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Re: [PATCH RFC]Pair load store instructions using a generic scheduling fusion pass


On Sat, Oct 11, 2014 at 5:13 AM, Jeff Law <law@redhat.com> wrote:
> On 09/30/14 03:22, Bin Cheng wrote:
>>
>> Hi,
>> many load/store pairs as my old patch.  Then I decided to take one step
>> forward to introduce a generic instruction fusion infrastructure in GCC,
>> because in essence, load/store pair is nothing different with other
>> instruction fusion, all these optimizations want is to push instructions
>> together in instruction flow.
>
> Great generalization.  And yes, you're absolutely right, what you're doing
> is building a fairly generic mechanism to mark insns that might fuse
> together.
>
> So, some questions.  Let's assume I've got 3 kinds of insns.  A B & C.
>
> I can fuse AB or AC, but not BC.  In fact, moving B & C together may
> significantly harm performance.
>
> So my question is can a given insn have different fusion priorities
> depending on its scheduling context?
>
> So perhaps an example.  Let's say I have an insn stream with the following
> kinds of instructions, all ready at the same time.
>
> AAAAAAAABBBBCCCC
>
> Can I create 8 distinct fusion priorities such that I ultimately schedule
> AB(1) AB(2) AB(3) AB(4) AC(5) AC(6) AC(7) AC(8)
>
> I guess another way to ask the question, are fusion priorities static based
> on the insn/alternative, or can they vary?  And if they can vary, can they
> vary each tick of the scheduler?
>
>
>
> Now the next issue is I really don't want all those to fire
> back-to-back-to-back.  I'd like some other insns to be inserted between each
> fusion pair if they're in the ready list.  I guess the easiest way to get
> that is to assign the same fusion priority to other insns in the ready
> queue, even though they don't participate in fusion.  So
>
> ABX(1) ABY(2).....
>
> Where X & Y are some other arbitrary insns that don't participate in the AB
> fusion, but will issue in the same cycle as the AB fused insn.
>
> Though I guess if we run fusion + peep2 between sched1 and sched2, that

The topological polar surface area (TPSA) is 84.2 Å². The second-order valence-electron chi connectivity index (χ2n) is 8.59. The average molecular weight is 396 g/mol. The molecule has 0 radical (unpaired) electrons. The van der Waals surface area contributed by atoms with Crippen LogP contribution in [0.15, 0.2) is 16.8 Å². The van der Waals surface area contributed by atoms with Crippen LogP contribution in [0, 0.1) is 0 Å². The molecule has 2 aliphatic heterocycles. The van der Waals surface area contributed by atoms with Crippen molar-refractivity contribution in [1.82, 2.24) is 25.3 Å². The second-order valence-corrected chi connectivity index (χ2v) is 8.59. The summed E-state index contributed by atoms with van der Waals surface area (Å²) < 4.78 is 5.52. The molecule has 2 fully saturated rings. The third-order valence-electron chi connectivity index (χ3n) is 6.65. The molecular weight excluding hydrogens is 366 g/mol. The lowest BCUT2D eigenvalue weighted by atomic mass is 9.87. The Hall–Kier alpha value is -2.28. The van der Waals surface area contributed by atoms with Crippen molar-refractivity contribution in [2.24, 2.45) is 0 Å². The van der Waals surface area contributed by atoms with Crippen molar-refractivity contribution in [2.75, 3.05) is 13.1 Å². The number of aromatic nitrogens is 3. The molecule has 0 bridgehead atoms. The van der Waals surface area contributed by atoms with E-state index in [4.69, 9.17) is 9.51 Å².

> problem would just resolve itself as we'd have fused AB together into a new
> insn and we'd schedule normally with the fused insns and X, Y.
>
>
>
>
>> So here comes this patch.  It adds a new sched_fusion pass just before
>> peephole2.  The methodology is like:
>> 1) The priority in scheduler is extended into [fusion_priority, priority]
>> pair, with fusion_priority as the major key and priority as the minor key.
>> 2) The back-end assigns priorities pair to each instruction, instructions
>> want to be fused together get same fusion_priority assigned.
>
> I think the bulk of my questions above are targetted at this part of the
> change.  When are these assignments made and how much freedom does the
> backend have to make/change those assignments.
>
> So another question, given a fused pair, is there any way to guarantee
> ordering within the fused pair.  This is useful to cut down on the number of
> peep2 patterns.  I guess we could twiddle the priority in those cases to
> force a particular ordering of the fused pair, right?
>
> I wonder if we could use this to zap all the hair I added to caller-save
> back in the early 90s to try and widen the save/restore modes.  So instead
> of st; st; call; ld; ld, we'd generate std; call; ldd.  It was a huge win
> for floating point on the sparc processors of that time.  I don't expect you
> to do that investigation.  Just thinking out loud.
>
>
>
>
>>
>> I collected performance data for both cortex-a15 and cortex-a57 (with a
>> local peephole ldp/stp patch), the benchmarks can be obviously improved on
>> arm/aarch64.  I also collected instrument data about how many load/store
>> pairs are found.  For the four versions of load/store pair patches:
>> 0) The original Mike's patch.
>> 1) My original prototype patch.
>> 2) Cleaned up pass of Mike (with implementation bugs resolved).
>> 3) This new prototype fusion pass.
>>
>> The numbers of paired opportunities satisfy below relations:
>> 3 * N0 ~ N1 ~ N2 < N3
>> For example, for one benchmark suite, we have:
>> N0 ~= 1300
>> N1/N2 ~= 5000
>> N3 ~= 7500
>
> Nice.  Very nice.
>
> Overall it's a fairly simple change.  I'll look deeper into it next week.
>
> jeff

Hi Jeff,
Any new comments?

Thanks,
bin


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